You do great work for your clients, but do you treat your own marketing agency with the same care and commitment? If not, you may need to step up your own promotional efforts and apply a little self-care.
While the more mainstream self-care methods are aimed at individuals, the concept absolutely applies to businesses as well. If clients see that marketing agency doesn’t take the time to promote itself, they may follow your lead and decide it’s not worth their efforts either.
When prospective clients ask whether your marketing services are effective, they want to see that you believe in what you sell. It’s one thing to talk about how other clients have succeeded with your services—it’s something else entirely to act as your own best example. If you can’t depend on your marketing wisdom to provide your own company with a steady stream of qualified leads, how can you ask other businesses to trust you with their growth?
Here’s seven tips for marketing agency promotional self-care.
1- Ask the right questions. Before you start pumping money into your new self-marketing priorities, ask yourself a couple of questions. First, how do you currently get leads, and how much does that cost? Second, do you expect your growth to come from new business or current accounts?
2- Look at your current clients. Don’t underestimate the power of existing clients to help your company grow. While focusing on current accounts typically leads to slower growth, clients love working with companies that treat them as long-term partners. Just make sure you never get into a situation where losing one big client could tank your business.
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3- Play to your strengths. Wherever you decide to start, lean on your marketing agency expertise to do for yourself what you do for your clients. Do you provide social media capabilities? Use those channels to kickstart your growth. Does your agency focus more on inbound services? Start digging deeper into your keywords and get serious about your content creation.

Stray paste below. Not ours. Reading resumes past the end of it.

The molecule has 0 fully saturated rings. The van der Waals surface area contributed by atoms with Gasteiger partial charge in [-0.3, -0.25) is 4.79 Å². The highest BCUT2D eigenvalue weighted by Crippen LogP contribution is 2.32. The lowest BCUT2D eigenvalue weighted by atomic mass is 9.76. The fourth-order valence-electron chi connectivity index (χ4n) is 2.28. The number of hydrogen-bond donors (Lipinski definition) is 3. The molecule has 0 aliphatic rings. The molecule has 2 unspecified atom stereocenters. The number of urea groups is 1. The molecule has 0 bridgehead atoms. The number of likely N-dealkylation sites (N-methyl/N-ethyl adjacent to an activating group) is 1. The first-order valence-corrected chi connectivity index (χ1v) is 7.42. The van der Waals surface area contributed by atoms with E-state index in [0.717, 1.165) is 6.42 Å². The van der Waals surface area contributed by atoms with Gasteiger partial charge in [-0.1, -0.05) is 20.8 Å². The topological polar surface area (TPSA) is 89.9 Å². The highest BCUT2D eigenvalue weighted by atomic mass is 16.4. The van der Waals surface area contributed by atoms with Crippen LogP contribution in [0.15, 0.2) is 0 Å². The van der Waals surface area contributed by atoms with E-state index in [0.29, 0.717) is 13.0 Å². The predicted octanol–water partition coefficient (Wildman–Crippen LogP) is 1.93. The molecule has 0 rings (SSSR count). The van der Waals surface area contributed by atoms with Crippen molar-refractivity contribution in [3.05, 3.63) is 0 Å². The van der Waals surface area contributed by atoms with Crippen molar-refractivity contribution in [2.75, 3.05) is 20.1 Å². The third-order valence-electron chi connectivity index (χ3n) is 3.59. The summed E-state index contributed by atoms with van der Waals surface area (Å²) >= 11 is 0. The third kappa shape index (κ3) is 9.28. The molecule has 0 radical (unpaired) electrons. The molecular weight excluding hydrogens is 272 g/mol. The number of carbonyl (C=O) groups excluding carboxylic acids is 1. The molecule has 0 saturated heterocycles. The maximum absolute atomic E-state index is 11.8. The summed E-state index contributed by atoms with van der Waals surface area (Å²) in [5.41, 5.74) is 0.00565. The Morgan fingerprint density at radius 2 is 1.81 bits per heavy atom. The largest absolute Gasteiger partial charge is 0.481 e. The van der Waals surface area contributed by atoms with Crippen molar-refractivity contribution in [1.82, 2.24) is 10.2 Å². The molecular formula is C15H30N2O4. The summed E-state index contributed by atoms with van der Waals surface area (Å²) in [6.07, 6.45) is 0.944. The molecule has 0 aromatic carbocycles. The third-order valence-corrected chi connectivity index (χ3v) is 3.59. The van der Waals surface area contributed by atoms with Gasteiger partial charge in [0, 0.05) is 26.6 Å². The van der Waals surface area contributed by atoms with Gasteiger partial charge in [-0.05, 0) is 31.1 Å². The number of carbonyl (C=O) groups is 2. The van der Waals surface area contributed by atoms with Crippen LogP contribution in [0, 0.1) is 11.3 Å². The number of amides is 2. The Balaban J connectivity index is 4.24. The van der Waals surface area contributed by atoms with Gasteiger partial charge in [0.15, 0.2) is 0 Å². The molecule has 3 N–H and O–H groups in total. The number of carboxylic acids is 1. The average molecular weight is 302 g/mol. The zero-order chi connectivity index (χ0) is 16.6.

4- Boost your B2B signal. But before you play too much to your strengths, remember that the clients you want and the customers you help your current clients attract don’t necessarily respond to the same tactics. If your agency focuses exclusively on B2C retail clients, you might need to shift your approach to boost your own B2B appeal.
5- Don’t put all the burden at the top. Founders and CEOs do need to involve themselves in marketing to spur growth and provide strategic direction. However, if they spend all their time on sales and marketing because nobody else in the organization is focused on it, the business will struggle to grow. Small agencies in particular suffer from CEO sales overload. When the boss does all the selling, the company’s brand gets tied up too closely with the head honcho’s personal story. Without adding hours to the day, you can’t scale your own efforts, which means your business can only grow as much as you have time to let it. Plus, if you ever want to sell the agency and start a new venture, the selling price of your company will plummet if all the value depends on you.
6- Have a dedicated team. When you delegate marketing responsibilities, don’t ask account managers to do too much. People who concentrate on bringing in new business while serving current clients often get caught between two worlds. Rather than generating new leads, they focus on the needs of current clients (as they should), and your scaling efforts never take off. Instead, identify a person or team of people to handle your marketing, then give them the tools they need and back off a little. As you work to give your agency the marketing self-care it needs, your goal should be to create scalable, people-agnostic processes that will guide your company forward with or without your input.
7- Manage your own expectations. Just as you would want to set client’s expectations for how long it will take to start seeing the results from a marketing campaign, you should set your expectations according to your goals and strategy and be realistic. If you crave recurring revenue and a consistent source of fresh leads, put in the same kind of effort you would for a top-priority customer—or even more. Remember, your company has to succeed on its own before you can deliver high-quality, long-term services to others.